A while ago I was thinking about “branding” as it is applied to (and by) novelists, and wondering why I have such mixed feelings on the subject. Sometimes I think the very notion pernicious; other times, frankly, I love it. I wrote an essay to figure it out—or to begin to. It went up yesterday on The Weeklings. Here’s a taste:
WALLY OLINS, BRANDING guru, died in April. According to an Economist review of his posthumous Brand New: The Shape of Brands to Come (Thames and Hudson, 2014), branding is “about knowing who you are…and showing it.”
It sounds simple but for a novelist it is not.
Writing is both a verb and a noun, a process and a product. The job of a writer is staged: creating then selling, that is, art then commerce. Stepping from one mode to the other involves a profound rearrangement, a state change, as I found out on US publication of my most recent novel, Hild.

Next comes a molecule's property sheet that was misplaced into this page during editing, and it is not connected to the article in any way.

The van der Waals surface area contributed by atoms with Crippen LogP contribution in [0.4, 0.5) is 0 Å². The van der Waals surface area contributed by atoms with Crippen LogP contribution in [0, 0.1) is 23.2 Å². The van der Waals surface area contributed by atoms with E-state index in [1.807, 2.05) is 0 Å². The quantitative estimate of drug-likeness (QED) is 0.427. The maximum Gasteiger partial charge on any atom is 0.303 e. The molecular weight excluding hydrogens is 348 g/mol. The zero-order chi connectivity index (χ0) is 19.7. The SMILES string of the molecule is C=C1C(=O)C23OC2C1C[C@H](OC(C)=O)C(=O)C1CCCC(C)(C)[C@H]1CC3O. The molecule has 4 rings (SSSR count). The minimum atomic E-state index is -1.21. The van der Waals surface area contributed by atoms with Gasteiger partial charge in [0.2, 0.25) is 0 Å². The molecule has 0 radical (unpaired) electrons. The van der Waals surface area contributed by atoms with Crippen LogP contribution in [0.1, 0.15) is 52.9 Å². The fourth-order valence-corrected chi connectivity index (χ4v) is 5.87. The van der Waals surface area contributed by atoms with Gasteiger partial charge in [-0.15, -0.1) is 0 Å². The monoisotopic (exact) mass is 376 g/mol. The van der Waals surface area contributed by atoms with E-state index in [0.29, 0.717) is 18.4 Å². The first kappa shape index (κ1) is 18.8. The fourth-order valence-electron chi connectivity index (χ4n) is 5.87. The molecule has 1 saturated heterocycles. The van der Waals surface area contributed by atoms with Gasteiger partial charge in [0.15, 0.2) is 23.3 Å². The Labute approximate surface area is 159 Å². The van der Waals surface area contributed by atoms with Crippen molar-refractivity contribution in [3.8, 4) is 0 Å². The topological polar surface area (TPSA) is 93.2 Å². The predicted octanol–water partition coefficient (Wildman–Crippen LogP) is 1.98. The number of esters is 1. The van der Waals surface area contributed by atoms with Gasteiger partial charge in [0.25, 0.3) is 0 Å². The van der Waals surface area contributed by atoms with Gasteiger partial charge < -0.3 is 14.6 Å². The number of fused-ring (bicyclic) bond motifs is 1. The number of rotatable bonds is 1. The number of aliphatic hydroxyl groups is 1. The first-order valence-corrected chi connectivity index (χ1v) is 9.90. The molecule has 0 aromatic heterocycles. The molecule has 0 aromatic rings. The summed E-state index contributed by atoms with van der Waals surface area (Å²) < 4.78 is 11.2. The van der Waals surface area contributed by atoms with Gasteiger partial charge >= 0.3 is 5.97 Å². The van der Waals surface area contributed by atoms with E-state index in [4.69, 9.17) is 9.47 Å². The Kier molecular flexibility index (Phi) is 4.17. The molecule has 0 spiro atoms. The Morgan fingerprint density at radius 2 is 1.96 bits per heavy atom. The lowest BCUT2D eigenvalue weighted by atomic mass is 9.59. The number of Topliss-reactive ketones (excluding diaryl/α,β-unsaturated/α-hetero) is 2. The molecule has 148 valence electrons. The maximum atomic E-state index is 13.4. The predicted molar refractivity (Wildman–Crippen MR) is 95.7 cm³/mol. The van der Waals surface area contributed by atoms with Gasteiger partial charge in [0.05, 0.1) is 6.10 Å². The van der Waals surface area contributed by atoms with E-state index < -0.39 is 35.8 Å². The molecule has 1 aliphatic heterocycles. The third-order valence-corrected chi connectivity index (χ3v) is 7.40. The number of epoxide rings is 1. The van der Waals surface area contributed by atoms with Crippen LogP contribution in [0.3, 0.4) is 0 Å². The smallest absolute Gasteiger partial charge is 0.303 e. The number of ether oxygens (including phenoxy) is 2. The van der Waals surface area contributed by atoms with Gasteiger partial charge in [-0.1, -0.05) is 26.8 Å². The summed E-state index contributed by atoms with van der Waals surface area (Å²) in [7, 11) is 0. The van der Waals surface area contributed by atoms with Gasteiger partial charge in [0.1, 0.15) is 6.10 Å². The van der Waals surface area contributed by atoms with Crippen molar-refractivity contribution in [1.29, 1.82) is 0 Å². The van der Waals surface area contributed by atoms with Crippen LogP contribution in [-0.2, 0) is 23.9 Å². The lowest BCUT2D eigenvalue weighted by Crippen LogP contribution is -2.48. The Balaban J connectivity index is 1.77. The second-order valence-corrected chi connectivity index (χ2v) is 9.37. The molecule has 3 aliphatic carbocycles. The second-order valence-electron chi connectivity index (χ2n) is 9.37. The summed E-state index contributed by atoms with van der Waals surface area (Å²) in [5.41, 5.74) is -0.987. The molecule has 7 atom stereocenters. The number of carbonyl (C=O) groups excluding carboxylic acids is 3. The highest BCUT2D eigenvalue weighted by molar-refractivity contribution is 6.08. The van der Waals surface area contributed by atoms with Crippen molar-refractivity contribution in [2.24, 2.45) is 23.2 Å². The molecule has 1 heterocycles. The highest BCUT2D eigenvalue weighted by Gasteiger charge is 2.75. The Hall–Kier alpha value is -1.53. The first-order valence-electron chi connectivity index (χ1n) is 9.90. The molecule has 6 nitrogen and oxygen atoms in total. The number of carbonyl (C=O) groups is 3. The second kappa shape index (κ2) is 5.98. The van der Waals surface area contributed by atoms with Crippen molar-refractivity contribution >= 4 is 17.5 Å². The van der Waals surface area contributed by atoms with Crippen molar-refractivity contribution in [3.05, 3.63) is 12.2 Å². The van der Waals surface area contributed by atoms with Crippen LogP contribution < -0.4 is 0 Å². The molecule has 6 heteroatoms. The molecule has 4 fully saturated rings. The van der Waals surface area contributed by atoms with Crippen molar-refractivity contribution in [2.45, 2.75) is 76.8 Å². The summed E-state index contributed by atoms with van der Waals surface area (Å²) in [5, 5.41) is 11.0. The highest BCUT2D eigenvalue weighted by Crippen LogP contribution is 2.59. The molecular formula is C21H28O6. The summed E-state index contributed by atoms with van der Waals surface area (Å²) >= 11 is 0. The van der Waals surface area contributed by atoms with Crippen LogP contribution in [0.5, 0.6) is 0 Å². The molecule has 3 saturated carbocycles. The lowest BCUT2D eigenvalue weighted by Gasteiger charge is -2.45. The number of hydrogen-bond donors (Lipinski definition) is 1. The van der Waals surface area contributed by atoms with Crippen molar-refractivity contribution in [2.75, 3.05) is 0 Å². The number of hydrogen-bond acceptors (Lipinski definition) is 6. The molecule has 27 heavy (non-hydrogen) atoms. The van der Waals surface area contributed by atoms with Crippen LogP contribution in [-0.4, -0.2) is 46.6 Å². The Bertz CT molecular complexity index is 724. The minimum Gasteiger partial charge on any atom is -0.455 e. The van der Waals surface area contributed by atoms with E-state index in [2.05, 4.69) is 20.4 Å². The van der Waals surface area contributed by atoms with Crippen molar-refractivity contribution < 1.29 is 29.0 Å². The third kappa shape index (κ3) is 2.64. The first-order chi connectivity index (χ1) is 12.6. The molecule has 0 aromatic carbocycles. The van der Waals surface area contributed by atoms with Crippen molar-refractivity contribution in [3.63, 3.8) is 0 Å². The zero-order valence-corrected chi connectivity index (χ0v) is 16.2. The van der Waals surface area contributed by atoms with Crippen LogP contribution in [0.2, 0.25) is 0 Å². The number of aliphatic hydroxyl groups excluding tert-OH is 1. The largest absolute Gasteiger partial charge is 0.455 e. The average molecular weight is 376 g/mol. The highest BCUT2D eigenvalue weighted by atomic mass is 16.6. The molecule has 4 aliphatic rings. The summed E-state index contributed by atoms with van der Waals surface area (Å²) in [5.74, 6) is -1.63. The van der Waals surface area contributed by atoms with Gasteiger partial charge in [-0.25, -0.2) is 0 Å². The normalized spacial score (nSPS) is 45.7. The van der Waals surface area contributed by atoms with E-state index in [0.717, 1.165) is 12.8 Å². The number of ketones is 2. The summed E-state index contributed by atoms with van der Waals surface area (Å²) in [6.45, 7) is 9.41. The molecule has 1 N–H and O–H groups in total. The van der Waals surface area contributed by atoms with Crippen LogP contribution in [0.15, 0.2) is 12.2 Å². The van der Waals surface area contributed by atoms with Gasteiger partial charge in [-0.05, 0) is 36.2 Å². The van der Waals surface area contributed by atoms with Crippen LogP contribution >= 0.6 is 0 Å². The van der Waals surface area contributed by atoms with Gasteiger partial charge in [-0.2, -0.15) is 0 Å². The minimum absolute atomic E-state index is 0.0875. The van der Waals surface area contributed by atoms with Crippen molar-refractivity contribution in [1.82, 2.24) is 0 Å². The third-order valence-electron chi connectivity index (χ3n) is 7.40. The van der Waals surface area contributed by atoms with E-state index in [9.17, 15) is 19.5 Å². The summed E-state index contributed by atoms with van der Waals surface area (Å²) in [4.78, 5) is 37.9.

To learn to create the kind of novel I aim for, to conjure another time and place with the authority to immerse a reader—to run my software on the readers’ hardware—took years of two different and contradictory practices: disciplined focus on craft, and a kind of unmoored wandering to find my voice.
You can find the rest here. I’d love to know what you think.